Obama followed through on his promise. He had
increased the pace of operations in Yemen, using the famed JSOC units to
coordinate a series of deadly strikes against AQAP (part of a global, Obama-overseen
expansion in drone strikes). Those operations continued throughout the next
year. The war in Yemen had come
But what has that war actually
accomplished? In this week's public discussion of the latest underwear bomb, U.S.
officials have estimated that AQAP has more
than a thousand fighters in Yemen. Can we reasonably call our
counterterrorism efforts there a success if the
terrorist organization there has tripled at the same time? To be fair, these estimates are imperfect, and there are many other factors determining the size and reach of the group. But it's hardly a high-five moment.
There are other consequences of America's efforts
in Yemen that might not bode well for our strategy and methods there. The CT (counterterrorism)
mission, as it's known, is based parltly on the belief that the U.S. must support
the ruling regime in capital city Sanaa, run for decades by Ali Abdullah Saleh and recently
succeeded by a protege, Abdo Rabbuh Mansur Al-Hadi. That regime is so
unpopular it sparked more than a year of Arab Spring protests in every major city
in the country.
AQAP has moved into this gap. An aggressive
new group, Ansar al-Sharia, has taken
over some areas in the south and fought Yemeni security forces. There is some disagreement among analysts about
whether this new group is a part of AQAP. But, by
co-opting at least some of Ansar al-Sharia's message, AQAP could benefit by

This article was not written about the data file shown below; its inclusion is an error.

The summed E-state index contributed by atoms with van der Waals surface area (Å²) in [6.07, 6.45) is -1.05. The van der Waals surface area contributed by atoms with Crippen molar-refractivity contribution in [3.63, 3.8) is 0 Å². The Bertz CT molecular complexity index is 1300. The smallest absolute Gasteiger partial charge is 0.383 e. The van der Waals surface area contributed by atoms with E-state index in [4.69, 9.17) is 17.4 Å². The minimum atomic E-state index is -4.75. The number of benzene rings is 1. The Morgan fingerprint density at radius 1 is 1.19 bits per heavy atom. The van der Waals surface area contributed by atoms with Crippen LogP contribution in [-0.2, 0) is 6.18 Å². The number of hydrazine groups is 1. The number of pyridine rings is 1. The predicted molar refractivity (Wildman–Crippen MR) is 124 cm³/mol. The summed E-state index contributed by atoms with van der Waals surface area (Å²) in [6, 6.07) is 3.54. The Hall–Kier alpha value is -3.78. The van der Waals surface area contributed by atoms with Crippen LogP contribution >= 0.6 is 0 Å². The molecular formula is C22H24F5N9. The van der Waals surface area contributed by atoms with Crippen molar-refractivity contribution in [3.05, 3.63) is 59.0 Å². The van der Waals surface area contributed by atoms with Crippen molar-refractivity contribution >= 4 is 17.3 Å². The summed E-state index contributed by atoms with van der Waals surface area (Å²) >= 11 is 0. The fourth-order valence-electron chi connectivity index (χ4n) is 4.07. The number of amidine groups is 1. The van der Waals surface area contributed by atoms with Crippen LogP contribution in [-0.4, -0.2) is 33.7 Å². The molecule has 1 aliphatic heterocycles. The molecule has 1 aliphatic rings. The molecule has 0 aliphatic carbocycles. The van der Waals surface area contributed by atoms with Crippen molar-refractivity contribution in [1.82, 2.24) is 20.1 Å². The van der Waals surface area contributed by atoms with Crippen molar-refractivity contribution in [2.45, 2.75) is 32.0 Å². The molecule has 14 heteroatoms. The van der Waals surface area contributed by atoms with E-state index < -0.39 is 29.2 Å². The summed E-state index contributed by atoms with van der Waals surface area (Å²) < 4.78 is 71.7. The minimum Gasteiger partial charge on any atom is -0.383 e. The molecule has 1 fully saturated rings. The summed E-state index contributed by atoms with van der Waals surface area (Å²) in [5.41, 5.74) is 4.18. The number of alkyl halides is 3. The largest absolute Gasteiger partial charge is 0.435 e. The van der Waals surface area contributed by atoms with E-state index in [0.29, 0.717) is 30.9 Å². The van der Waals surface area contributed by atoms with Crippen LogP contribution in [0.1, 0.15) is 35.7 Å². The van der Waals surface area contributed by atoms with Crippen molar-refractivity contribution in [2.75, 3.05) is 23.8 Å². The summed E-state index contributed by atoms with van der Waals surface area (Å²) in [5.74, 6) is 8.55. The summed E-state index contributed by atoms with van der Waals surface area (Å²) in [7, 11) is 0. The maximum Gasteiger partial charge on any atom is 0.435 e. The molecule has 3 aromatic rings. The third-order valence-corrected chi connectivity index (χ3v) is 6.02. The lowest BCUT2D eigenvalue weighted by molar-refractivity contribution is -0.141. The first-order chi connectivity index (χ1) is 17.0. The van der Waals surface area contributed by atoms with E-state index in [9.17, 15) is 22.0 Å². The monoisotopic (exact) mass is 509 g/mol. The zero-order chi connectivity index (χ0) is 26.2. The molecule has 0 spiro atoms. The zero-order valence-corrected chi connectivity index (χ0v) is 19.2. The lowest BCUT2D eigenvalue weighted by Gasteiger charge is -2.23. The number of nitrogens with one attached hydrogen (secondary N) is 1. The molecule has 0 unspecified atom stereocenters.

transitioning from an isolated terror group to a part of the larger, southern
secessionist movement, against which the Yemeni government has been struggling since the country's
unification in 1990.
The current chaos and legal
anarchy in Yemen -- some areas of the country fly al-Qaeda's flag, not the
Yemeni government's -- has created
space for the terror group to innovate new weapons.
From this perspective, it's difficult to conclude that the counterterrorism mission in Yemen is
succeeding. Sure, "bad guys" are being killed off by the dozen,
elders in the countryside insist a lot of innocent civilians are being
killed as well. And the morality of drone strikes is still far from crystal
The challenge in Yemen is, ultimately, a
political one: an illegitimate government struggling with multiple resistance
and rebellion movements, in addition to a terrorist movement slowly making
inroads into one of them. That's probably not a challenge that can be ultimately solved by sending in
JSOC and firing a bunch of drones into the desert; it is a challenge that
requires a comprehensive political, economic, and social framework for
addressing the many facets of the problem. Of course, the U.S. also has diplomats in Yemen, and many policy and economic analysts back in Washington are working tirelessly on the country's problems. But the point is that terrorist-killing drones are not the answer.